Biden $2.5T plan and job gains outdo European goes.
The markets are entering the second quarter with a bang. Profit-taking and quarter-end balance sheet window dressing swiftly gave way to the implementation of new risky exposures. The pause in the greenback’s rebound signals a further reduction in risk aversion. Light traded volumes before the Easter weekend accentuated the bullish movement. The S&P 500 gained 2.8% in four sessions breaking the 4,000 point threshold. Lee rate cut (T-note under 1.70%) before the weekend reflects the buyback of short positions beneficial to Nasdaq and growth stocks. American credit is erasing its lag in performance vis-à-vis the European markets. However, the compression trend resumes on CDS indices as volatility decreases. High yield remains well oriented.
The risk recovery is fueled by encouraging economic indicators. The global recovery fully justifies an increase in OPEC+ production by 2 million barrels per day between May and July. Saudi Arabia will increase production again by 1mn. American capacities are recovering (>11mn barrels) in response to higher prices (WTI at $ 62). In addition, the ISM manufacturing index is at its highest since 1983. Most sectors report a high level of demand and tensions along the supply chains. The lead times, the price of raw materials, and recruitment difficulties are symptoms of overheating that are not traceable in price indices.
Job creations in March amount to 916k and followed revisions in January and February (+156k). The unemployment rate decreases to 6% and underemployment (U6) decreases to 10.7% (-0.4pp). Hours worked increase significantly in accordance with the message of the surveys.
However, this should hold the attention of monetary and fiscal authorities as Joe Biden announces his first infrastructure spending program. The $ 2.25 trillion plan has four components. The transport ($ 650 billion) includes credits for the urgent reconstruction of economically sensitive bridges and $ 174 billion dedicated to the electrification of the automobile fleet. The inclusion of communities penalized by the lack of past public investment is a priority.
The improvement in quality of life ($ 650 billion) will target water distribution and better connectivity to telecommunications networks. The manufacturing sector will receive $ 580 billion, including $ 180 billion earmarked for research and development. Finally, the last section concerns support for the elderly and disabled for $ 400 billion. Note that by mid-April, a second program on access to health care and education will be unveiled by the US government. The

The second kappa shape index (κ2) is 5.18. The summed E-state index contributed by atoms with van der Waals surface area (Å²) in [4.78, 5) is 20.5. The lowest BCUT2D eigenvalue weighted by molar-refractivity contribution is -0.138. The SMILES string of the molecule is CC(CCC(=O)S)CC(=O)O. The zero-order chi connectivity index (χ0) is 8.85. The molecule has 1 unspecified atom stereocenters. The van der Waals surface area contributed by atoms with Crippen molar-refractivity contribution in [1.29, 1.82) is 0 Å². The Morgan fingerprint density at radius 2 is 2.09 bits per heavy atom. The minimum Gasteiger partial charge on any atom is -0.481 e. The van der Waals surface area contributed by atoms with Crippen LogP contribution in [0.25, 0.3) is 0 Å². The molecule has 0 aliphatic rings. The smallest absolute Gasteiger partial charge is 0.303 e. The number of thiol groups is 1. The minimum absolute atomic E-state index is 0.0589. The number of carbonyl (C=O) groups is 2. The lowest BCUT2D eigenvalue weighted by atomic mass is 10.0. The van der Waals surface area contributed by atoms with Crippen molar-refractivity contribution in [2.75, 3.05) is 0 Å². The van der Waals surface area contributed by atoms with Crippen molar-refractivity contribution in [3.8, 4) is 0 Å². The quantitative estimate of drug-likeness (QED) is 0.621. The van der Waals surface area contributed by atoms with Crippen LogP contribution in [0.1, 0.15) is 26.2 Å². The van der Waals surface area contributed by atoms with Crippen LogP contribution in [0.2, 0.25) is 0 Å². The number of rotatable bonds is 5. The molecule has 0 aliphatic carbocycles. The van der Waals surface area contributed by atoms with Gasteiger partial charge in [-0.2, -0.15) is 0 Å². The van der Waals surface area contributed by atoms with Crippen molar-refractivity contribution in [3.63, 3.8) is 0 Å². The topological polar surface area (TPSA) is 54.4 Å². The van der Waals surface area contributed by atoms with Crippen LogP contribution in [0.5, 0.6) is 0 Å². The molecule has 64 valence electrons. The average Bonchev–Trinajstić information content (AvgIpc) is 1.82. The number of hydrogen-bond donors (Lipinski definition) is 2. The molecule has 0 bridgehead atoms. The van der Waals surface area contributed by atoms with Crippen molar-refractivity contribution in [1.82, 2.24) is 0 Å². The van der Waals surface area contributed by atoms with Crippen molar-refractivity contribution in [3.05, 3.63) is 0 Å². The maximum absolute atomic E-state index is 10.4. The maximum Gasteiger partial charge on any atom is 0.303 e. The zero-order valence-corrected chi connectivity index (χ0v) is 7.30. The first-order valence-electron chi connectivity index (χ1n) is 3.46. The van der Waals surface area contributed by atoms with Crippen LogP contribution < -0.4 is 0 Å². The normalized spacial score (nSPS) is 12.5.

strike force of the Biden Administration is unprecedented and contrasts with the lack of fiscal action that prevails in Europe.
The health situation requires restrictive lockdown measures as the vaccination effort remains insufficient to anticipate a full-fledged recovery. Manufacturing surveys are nevertheless very well oriented in the euro area. The composite PMI gauge stood at 62.5 in March even if GDP
contraction in the second quarter now seems inevitable in France. What is worse, the European recovery plan has only been ratified in 13 of the 27 member states. The German constitutional court is examining the text and blocking situations that have appeared in Slovakia, Poland, Hungary, and even the Netherlands. In short, the familiar European folklore is preventing action. These delays will cause postponements of the first installments of aid initially planned for the third quarter. It also complicates the EU’s funding schedule.
US rates hit new highs for 2021 at 1.77%. Buybacks of short positions brought the T-note down to around 1.67% at close on Thursday. In addition to position squaring ahead of the Easter break, the end of the exemption of Treasury holdings from the bank SLR on March 31, 2021, will not necessarily have the dreaded consequences, as the Fed has opened consultations on this subject. The improving economic outlook favors curve flattening as markets challenge current US monetary policy. Buying interests emerged as 30-year neared 2.50% a week ago (2.33% now). The rise in mortgage rates is now weighing on refinancing demand, reducing receiving demand on long-dated swaps which contributed to swap spread widening (-15bp at 30 years). In the euro area, the weekly pace of PEPP purchases now over around € 20 billion. The ECB is actively seeking to immunize Bunds from tensions on T-note markets. Sovereign spreads are relatively stable even if we were able to observe some profit-taking on Iberian debts at the end of the quarter. Spain’s Bonos are trading at a 65bp spread. Net sovereign bond issuance will be very negative in April and the acceleration of the PEPP may put further downward pressure on yields.
As regards credit, spreads on US IG have shrunk to their underperformance vis-à-vis European credit. The increase in euro-denominated issuance by US names contributed to this rebalancing of performance. Euro and US markets are trading at equivalent spread levels (90bp). Globally, IG credit quality improves with 1.32 rating upgrades for each downgrade in the first quarter. High yield spreads continue to narrow as CDS indices reflect the reach for yield.
On equities, the decline of the T-note propelled the Nasdaq and the S&P to record levels. European bank performances suffer from ECB QE policies, but the cyclical theme and the rebound in technology despite rich valuations pushed the Euro Stoxx 50 past 3,900 points.